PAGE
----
Linguistic Differences by Gender in Letters of Recommendation for Minimally Invasive Gynecologic Surgery Fellowship Applicants

Erryn Tappy, Evelyn Pan, Diksha Verma, Angela Wang, Larry Steven Brown, Stephanie Chang, Maria Florian-Rodriguez

Research output: Contribution to journalArticlepeer-review

3 Scopus citations


OBJECTIVE: Various surgical specialties have reported gender bias in letters of recommendation (LOR). We aimed to determine if linguistic differences exist in LOR for female and male physicians applying to Fellowship in Minimally Invasive Gynecologic Surgery (FMIGS). DESIGN: Retrospective cohort study including application cycles 2019 and 2020. SETTING: Academic university hospital. PARTICIPANTS: FMIGS applicants. RESULTS: Applicant demographic and baseline data included age, race, gender, geographical region of residency training, Step 1 and 2 scores, number of research and volunteer activities, Alpha Omega Alpha and Gold Humanism status and number of LOR, as well as the gender and academic rank of the letter writer. The Linguistic Inquiry and Word Count software, a validated text analysis program, was used to characterize LOR linguistic content. A total of 118 applications, including 391 letters, were analyzed. Seventy-six (64.4%) applicants were female and 42 (35.6%) were male. Most female applicants were white (46% vs. 36%, p = 0.04), had Alpha Omega Alpha status (13% vs. 0%, p = 0.01), higher Step 2 scores (239.7 vs. 230.4, p < 0.01), and more service activities (7.7 vs. 4.7, p < 0.01), compared to male applicants. Male applicants were more likely to graduate from international medical schools (45% vs. 16%, p < 0.01). Female authors wrote 159 LOR, and male authors wrote 232. Following multivariable analysis controlling for race, Step 1 score and letter writer gender, no significant differences in average LOR word count for female and male applicants (406.7 ± 24.2 words vs. 340.1 ± 35.4 words), or differences in Linguistic Inquiry and Word Count linguistic categories existed. CONCLUSIONS: Although Baseline differences were noted between female and male FMIGS applicants, no differences in LOR length or linguistic categories were noted. These results likely reflect the impact of female predominance and increased efforts to address gender bias within Obstetrics and Gynecology.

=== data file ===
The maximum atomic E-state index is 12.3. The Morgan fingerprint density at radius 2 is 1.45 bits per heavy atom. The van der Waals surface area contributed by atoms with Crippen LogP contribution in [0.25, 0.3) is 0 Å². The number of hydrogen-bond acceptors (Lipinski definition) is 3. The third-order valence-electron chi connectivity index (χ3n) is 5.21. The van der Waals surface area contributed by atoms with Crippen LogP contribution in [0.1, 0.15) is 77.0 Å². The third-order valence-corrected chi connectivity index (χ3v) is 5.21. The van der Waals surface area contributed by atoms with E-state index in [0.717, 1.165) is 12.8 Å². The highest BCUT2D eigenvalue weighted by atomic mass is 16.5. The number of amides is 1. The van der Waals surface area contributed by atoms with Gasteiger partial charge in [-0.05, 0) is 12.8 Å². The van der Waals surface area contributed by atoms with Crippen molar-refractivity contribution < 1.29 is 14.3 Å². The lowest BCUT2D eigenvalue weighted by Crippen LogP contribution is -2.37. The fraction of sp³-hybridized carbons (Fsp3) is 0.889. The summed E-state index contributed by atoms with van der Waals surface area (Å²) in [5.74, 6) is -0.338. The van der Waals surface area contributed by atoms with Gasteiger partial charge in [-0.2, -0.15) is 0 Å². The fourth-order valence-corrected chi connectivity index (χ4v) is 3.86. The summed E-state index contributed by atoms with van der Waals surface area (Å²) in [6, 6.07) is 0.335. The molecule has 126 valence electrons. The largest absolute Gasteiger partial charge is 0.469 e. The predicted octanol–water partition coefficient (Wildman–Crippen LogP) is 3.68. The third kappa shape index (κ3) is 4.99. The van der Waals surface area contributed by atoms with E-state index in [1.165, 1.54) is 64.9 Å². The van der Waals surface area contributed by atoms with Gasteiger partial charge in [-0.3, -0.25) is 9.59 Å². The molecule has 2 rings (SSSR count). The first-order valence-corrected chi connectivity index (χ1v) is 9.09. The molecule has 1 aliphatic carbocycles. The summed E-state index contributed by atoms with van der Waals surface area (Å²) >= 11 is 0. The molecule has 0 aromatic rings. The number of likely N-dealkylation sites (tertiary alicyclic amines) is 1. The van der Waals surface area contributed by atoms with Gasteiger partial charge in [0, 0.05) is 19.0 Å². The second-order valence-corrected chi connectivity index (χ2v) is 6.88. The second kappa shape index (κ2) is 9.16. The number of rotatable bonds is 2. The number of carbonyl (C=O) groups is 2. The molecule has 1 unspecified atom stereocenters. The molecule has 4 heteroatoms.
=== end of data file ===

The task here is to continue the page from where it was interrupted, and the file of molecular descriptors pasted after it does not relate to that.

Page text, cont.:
Original languageEnglish (US)
Pages (from-to)928-934
Number of pages7
JournalJournal of Surgical Education
Issue number4
StatePublished - Jul 1 2022


  • Education
  • Fellowship in Minimally Invasive Gynecologic Surgery
  • Implicit gender bias
  • Linguistic analysis
  • Obstetrics and Gynecology Clinical Education

ASJC Scopus subject areas

  • Surgery
  • Education


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